A response to “I Don’t Care If Homosexuality is a ‘Sin’”
This article feels well intentioned, but I have some fundamental issues with it. It starts off well, but falls off the rails pretty quickly for me.
- Sin is indeed a rebellion against God.
- The Bible does say in Romans, “for all have fallen short of the glory of God.”
- The Old Testament is full of examples of people who fell short of God.
- God did introduce many rules to show that people can never measure up to God’s standards.
- I think it’s true that some sin’s do have more serious consequences than others.
- And it’s true, as sin born human beings, none of us will ever be good enough, yet God does love us.
Where his thoughts start to break down, for me, is here, “But let’s imagine for a minute that I am wrong. That homosexuality is in fact a bigger ‘no no’ than anything else. That God does care more. The truth is that it is still none of our business. People can lead their lives in anyway they like.”
He goes on to say, “…stop judging others when you are just as bad or even worse. […] where does any Christian get off criticising anybody’s life? Can any christian or indeed any person call themselves good enough to judge another?”
This is an incorrect assumption of what Christianity should look like.
We are called over and over again to look after one another.
"And let us be concerned about one another in order to promote love and good works, not staying away from our worship meetings, as some habitually do, but encouraging each other, and all the more as you see the day drawing near." - Hebrews 10:24-25
"Iron sharpens iron, and one man sharpens another." - Proverbs 27:17
"Let the word of Christ richly dwell within you, with all wisdom teaching and admonishing one another with psalms and hymns and spiritual songs, singing with thankfulness in your hearts to God." - Colossians 3:16
To admonish is to warn or reprimand someone firmly.
So if we’re supposed to let people lead their lives in anyway they like, I wonder how does he justify that we’re supposed to adomonish each other? There are verses, like in Romans 6:15, that specify, “Are we to sin because we are not under law but under grace? By no means!”
Christians are supposed to tell each other when they sin. Christians are supposed to be involved in each others lives to a point to where when you are knowingly, or unknowingly, choosing to rebel against God you are free to tell each other that they’re wrong. They should gladly accept those comments and you should be able to discuss about ways to rectify that situation.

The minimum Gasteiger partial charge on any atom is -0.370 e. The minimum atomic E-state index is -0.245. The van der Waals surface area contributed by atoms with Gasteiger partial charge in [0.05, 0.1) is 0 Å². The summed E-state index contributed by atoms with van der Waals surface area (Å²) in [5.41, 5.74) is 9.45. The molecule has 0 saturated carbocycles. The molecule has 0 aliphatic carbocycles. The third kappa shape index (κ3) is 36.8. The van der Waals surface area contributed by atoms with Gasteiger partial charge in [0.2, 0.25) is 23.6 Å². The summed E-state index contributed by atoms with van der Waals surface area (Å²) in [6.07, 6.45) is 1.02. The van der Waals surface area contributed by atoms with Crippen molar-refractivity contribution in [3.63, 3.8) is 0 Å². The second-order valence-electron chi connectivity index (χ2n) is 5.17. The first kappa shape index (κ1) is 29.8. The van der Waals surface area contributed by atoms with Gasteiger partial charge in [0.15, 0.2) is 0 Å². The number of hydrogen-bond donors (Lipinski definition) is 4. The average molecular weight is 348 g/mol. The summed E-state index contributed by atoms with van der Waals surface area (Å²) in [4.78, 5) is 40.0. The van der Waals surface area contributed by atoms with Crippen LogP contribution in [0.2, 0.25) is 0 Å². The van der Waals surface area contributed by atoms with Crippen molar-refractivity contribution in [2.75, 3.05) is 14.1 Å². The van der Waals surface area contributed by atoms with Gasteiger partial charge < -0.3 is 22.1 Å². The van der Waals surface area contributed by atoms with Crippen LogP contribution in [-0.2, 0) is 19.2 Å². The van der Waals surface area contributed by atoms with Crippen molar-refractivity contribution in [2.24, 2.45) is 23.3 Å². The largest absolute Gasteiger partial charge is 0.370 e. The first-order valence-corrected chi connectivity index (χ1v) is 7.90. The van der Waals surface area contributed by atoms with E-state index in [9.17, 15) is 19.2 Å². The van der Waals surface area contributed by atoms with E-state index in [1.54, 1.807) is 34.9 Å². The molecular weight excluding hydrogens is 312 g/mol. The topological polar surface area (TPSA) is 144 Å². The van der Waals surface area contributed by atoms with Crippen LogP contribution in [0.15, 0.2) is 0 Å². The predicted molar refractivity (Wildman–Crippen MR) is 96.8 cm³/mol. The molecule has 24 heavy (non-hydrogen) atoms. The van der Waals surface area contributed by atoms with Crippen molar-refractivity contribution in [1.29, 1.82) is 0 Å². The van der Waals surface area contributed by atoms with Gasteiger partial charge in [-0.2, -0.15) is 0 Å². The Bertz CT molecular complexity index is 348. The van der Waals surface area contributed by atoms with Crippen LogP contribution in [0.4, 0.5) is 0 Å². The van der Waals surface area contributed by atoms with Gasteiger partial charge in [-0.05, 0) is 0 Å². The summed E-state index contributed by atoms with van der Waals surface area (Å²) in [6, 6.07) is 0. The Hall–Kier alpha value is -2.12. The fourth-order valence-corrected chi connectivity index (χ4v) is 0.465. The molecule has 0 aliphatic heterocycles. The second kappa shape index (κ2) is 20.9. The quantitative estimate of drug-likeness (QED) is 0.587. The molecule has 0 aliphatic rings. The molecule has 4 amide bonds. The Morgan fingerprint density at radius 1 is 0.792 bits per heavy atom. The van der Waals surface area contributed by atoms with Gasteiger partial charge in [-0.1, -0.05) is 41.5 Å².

The picture that is painted in this article is such a shallow look at what Christianity is. Countless books written in the New Testament were letters that were written to the church in different regions to bring to light things that they were doing right, and wrong. If we’re supposed to ignore each other, and just love, and just let each other lead their lives in anyway they like, then we’re going directly against the very things that we’re told to do in the Bible.
Which brings me to an even bigger issue.
"Ultimately none of us have a clue what God thinks about homosexuality and we should stop pretending we do or trying to guess. Instead we should be doing what God told us to do and love one another."
So, if we take this as true, then how do we make any judgement calls about anything in Christianity? You can indeed argue over and over again about what different verses dealing with homosexuality mean, but you can’t argue about the theme of the family that is strewn throughout the Bible.
Also, we do have a limited view about what God thinks. This is in the Bible. We have a good portion of Jesus’ life here on earth chronicled, we have the beginning life of the early church, and we have numerous accounts of God and his interactions with the Jews in the Old Testament.
So to say, we have no clue what God thinks, that’s just plain false. We can’t sit down and have a conversation like I can with my wife, or a friend, but we have some fairly clear examples given in what is God’s Word, breathed by Him.
So while this article is probably well intentioned to try and stem some of the angst on both sides, I don’t think arguing falsely helps at all.
Sin is sin, we have all sinned. We are continually sinning. God loves us enough to offer us a way out. That way out is by trusting in Jesus as our Lord, and Savior. Which means that we are giving our lives to him, and we are trusting that His sacrifice is sufficient to pay the debts against God that sin has created in our lives.